Lilacs, stalwart members of the olive family, are a classic garden staple, especially in colder climates ours. They absolutely thrive up and down the Front Range, all the way up to elevations of 10,000 feet. Lilacs prefer the full sun and well-drained soil, so don’t forget the B.O.S.S. Lilacs do like moderate water but are fairly adaptable once established. Lilacs bloom on last year’s wood, so prune them after they’ve bloomed in the spring.
There are hundreds of different lilac varieties, but here are some of the lilacs we like!
This is what most people picture when they think “lilac” - the big lavender flowers, the short but spectacular bloom period heralding the start of spring and, most of all, the sweet, swoony fragrance filling the air. Common Lilacs get big, eight to fifteen feet tall and they sucker easily. This makes them perfect to fill in a large corner of the yard or as a privacy screen, but not so great for confined areas.
Besides the classic purple we all know and love, there are hundreds of variations on the Common Lilac. These variations are called French hybrids. These flamboyant Frenchies come in more vibrant colors than a Paris spring fashion show. Some of our favorites include “Sensation” (with its two-tone blooms), Miss Ellen Willmot (with its brilliant white blooms) and Ludwig Spaeth (a deep, dark purple).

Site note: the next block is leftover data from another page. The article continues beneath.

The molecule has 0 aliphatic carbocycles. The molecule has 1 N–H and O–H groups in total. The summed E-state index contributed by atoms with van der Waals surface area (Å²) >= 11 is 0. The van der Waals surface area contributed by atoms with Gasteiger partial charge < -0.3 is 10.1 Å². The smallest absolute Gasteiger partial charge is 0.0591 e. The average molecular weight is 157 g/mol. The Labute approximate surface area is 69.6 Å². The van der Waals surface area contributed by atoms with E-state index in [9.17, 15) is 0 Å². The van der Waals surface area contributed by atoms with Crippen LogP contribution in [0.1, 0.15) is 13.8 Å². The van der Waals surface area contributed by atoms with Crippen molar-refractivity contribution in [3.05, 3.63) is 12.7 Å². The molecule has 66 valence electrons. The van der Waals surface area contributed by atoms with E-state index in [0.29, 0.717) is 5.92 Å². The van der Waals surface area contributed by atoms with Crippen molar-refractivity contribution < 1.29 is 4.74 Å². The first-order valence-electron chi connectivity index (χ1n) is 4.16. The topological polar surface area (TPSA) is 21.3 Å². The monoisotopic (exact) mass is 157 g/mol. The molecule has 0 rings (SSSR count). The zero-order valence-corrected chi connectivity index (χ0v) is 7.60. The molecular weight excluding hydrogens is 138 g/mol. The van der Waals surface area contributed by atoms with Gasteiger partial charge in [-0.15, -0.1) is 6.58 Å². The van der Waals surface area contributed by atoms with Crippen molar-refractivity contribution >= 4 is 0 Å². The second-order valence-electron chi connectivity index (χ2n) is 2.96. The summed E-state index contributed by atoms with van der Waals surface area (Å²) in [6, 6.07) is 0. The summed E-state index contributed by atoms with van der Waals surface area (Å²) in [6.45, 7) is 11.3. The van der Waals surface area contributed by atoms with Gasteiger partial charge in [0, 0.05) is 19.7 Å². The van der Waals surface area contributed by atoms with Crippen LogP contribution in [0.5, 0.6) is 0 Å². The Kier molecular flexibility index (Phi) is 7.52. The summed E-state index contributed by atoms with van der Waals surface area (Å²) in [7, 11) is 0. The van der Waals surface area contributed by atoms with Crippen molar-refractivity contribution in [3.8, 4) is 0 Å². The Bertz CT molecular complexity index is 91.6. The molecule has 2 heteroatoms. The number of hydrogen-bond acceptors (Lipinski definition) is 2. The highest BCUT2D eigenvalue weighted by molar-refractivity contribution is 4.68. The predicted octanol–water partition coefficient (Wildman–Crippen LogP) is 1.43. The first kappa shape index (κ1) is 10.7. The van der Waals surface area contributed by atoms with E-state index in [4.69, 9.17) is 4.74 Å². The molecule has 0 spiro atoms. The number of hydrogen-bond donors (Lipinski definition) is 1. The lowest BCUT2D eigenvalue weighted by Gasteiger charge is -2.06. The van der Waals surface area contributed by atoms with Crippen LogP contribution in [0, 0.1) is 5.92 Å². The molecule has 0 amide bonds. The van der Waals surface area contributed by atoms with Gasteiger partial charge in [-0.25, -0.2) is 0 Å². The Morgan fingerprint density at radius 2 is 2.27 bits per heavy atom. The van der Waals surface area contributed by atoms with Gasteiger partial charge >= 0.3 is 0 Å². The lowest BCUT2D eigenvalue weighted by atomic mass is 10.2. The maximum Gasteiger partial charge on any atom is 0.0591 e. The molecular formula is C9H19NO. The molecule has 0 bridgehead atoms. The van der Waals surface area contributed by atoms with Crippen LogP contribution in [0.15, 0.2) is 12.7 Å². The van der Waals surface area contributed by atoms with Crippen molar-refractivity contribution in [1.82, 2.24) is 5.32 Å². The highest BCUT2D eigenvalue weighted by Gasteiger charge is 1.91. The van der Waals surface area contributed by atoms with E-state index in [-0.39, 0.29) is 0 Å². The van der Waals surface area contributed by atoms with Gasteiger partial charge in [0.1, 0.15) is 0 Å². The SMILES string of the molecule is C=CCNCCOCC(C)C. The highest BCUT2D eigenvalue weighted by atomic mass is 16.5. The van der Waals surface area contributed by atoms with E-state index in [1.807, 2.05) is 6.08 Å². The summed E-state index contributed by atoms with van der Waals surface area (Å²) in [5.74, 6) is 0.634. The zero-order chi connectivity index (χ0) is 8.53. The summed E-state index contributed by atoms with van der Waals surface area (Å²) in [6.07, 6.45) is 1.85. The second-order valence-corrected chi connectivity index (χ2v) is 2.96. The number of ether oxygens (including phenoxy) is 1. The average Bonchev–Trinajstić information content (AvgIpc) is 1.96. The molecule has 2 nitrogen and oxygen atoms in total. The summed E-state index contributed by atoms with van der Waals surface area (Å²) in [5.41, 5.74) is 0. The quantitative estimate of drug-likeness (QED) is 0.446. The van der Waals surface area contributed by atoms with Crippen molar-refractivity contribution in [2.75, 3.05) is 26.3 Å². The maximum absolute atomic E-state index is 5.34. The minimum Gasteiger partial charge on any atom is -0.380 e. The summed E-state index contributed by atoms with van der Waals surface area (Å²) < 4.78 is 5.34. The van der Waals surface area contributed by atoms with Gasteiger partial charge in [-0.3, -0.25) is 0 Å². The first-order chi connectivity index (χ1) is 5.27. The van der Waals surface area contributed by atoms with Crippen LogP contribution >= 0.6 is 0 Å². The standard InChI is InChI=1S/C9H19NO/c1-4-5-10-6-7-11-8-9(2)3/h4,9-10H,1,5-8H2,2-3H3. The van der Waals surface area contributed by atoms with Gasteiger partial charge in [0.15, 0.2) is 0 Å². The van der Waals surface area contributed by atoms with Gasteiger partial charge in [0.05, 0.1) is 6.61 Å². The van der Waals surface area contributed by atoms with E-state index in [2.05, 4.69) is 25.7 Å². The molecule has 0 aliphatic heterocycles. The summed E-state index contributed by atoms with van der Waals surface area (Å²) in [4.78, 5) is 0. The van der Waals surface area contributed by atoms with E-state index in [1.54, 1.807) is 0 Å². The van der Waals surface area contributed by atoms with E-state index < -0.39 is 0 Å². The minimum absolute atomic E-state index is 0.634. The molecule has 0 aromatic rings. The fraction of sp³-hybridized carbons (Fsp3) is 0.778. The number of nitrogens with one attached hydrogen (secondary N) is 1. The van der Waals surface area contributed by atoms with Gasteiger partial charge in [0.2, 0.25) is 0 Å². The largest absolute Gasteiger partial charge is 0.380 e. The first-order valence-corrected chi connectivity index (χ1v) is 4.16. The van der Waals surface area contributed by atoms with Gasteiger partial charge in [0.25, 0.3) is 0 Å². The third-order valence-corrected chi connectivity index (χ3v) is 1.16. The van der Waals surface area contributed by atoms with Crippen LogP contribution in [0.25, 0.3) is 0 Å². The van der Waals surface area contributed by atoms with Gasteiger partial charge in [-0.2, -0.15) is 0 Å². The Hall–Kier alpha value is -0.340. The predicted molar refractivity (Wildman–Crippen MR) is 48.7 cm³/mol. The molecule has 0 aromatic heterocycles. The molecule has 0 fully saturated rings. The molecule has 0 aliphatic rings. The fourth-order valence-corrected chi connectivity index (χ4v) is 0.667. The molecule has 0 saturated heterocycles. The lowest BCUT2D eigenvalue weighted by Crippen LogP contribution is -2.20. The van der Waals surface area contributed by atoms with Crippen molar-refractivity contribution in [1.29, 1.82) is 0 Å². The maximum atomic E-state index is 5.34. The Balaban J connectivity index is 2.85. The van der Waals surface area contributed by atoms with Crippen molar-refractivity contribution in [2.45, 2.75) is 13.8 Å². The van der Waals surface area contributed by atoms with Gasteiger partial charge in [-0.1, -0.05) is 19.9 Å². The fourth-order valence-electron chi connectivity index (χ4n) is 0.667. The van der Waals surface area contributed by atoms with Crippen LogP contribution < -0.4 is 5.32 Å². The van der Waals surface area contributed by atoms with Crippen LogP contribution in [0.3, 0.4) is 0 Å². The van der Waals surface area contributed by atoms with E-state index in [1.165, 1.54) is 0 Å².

Miss Kim Lilac
Growing five to eight feet would be tall for any other shrub, but compared to the towering common and French lilacs, Miss Kim is downright petit – a perfect medium fit for smaller spaces and urban gardening. Miss Kim blooms slightly later than Common Lilacs and is perfect as an accent shrub or as a low hedge.
Miss Kim’s fragrance is somewhat controversial (at least, as controversial as lilac scents can be). Some gardeners feel Miss Kim is not as fragrant as the Common Lilac, while others actually prefer the smaller shrub’s bouquet. But scent is very subjective, so come by the nursery this spring and let your own nose decide.
Dwarf Korean Lilac
Dwarf Korean Lilac is another even more compact option for lilac lovers. This mounded, spreading shrub gets about four to six feet tall and five to nine feet wide. This little lilac blooms a bit later in the spring, typically around mid-May. Great as a low hedge, background plant or around foundations.
Bloomerang Lilac was introduced in 2009 and has been a new garden favorite ever since. Bloomerang blooms with the other lilacs in the spring, takes a break during the hottest part of the summer, then blooms again around the end of summer until the first frost. Two blooms for the price of one! It also has a great compact habit that gardeners just love, getting only three to five feet tall. Bloomerangs go great in perennial gardens or as mixed borders.